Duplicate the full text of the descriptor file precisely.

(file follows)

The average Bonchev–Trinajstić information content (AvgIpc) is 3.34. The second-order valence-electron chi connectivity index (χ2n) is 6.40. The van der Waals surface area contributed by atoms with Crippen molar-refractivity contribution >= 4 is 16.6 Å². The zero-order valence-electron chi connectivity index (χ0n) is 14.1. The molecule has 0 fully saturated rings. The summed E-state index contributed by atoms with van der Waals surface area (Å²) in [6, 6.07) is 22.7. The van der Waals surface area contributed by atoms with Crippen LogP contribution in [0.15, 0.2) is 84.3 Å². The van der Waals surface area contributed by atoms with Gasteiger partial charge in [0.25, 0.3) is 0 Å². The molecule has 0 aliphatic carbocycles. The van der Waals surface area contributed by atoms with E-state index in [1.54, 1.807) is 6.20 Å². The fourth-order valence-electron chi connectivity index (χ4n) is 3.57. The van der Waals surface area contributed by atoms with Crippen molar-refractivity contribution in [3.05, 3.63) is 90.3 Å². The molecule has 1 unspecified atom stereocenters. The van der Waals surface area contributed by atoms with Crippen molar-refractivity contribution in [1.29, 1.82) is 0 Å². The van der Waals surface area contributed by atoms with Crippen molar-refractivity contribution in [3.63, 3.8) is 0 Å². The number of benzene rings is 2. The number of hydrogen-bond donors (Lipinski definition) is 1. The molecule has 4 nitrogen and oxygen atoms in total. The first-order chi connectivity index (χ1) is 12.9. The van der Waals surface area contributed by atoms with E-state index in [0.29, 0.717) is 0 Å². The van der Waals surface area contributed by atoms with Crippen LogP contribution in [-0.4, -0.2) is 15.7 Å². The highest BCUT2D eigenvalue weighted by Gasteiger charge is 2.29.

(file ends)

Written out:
The average Bonchev–Trinajstić information content (AvgIpc) is 3.34. The second-order valence-electron chi connectivity index (χ2n) is 6.40. The van der Waals surface area contributed by atoms with Crippen molar-refractivity contribution >= 4 is 16.6 Å². The zero-order valence-electron chi connectivity index (χ0n) is 14.1. The molecule has 0 fully saturated rings. The summed E-state index contributed by atoms with van der Waals surface area (Å²) in [6, 6.07) is 22.7. The van der Waals surface area contributed by atoms with Crippen LogP contribution in [0.15, 0.2) is 84.3 Å². The van der Waals surface area contributed by atoms with Gasteiger partial charge in [0.25, 0.3) is 0 Å². The molecule has 0 aliphatic carbocycles. The van der Waals surface area contributed by atoms with E-state index in [1.54, 1.807) is 6.20 Å². The fourth-order valence-electron chi connectivity index (χ4n) is 3.57. The van der Waals surface area contributed by atoms with Crippen molar-refractivity contribution in [3.05, 3.63) is 90.3 Å². The molecule has 1 unspecified atom stereocenters. The van der Waals surface area contributed by atoms with Crippen molar-refractivity contribution in [1.29, 1.82) is 0 Å². The van der Waals surface area contributed by atoms with Crippen molar-refractivity contribution in [3.63, 3.8) is 0 Å². The number of benzene rings is 2. The number of hydrogen-bond donors (Lipinski definition) is 1. The molecule has 4 nitrogen and oxygen atoms in total. The first-order chi connectivity index (χ1) is 12.9. The van der Waals surface area contributed by atoms with E-state index in [0.29, 0.717) is 0 Å². The van der Waals surface area contributed by atoms with Crippen LogP contribution in [-0.4, -0.2) is 15.7 Å². The highest BCUT2D eigenvalue weighted by Gasteiger charge is 2.29.